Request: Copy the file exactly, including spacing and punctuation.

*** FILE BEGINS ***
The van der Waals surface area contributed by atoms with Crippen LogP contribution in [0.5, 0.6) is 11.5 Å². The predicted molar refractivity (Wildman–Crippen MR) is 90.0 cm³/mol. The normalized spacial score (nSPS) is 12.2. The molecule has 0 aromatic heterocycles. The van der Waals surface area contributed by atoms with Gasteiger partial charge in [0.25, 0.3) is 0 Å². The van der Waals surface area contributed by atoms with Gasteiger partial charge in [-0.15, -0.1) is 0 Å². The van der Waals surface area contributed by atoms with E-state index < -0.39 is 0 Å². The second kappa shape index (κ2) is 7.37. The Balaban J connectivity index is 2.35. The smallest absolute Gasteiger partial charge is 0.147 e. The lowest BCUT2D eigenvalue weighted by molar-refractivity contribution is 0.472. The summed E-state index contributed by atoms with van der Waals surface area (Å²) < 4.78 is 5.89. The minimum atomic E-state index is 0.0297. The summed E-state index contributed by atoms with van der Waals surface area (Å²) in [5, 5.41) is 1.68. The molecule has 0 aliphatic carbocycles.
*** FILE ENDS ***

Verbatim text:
The van der Waals surface area contributed by atoms with Crippen LogP contribution in [0.5, 0.6) is 11.5 Å². The predicted molar refractivity (Wildman–Crippen MR) is 90.0 cm³/mol. The normalized spacial score (nSPS) is 12.2. The molecule has 0 aromatic heterocycles. The van der Waals surface area contributed by atoms with Gasteiger partial charge in [0.25, 0.3) is 0 Å². The van der Waals surface area contributed by atoms with Gasteiger partial charge in [-0.15, -0.1) is 0 Å². The van der Waals surface area contributed by atoms with E-state index < -0.39 is 0 Å². The second kappa shape index (κ2) is 7.37. The Balaban J connectivity index is 2.35. The smallest absolute Gasteiger partial charge is 0.147 e. The lowest BCUT2D eigenvalue weighted by molar-refractivity contribution is 0.472. The summed E-state index contributed by atoms with van der Waals surface area (Å²) < 4.78 is 5.89. The minimum atomic E-state index is 0.0297. The summed E-state index contributed by atoms with van der Waals surface area (Å²) in [5, 5.41) is 1.68. The molecule has 0 aliphatic carbocycles.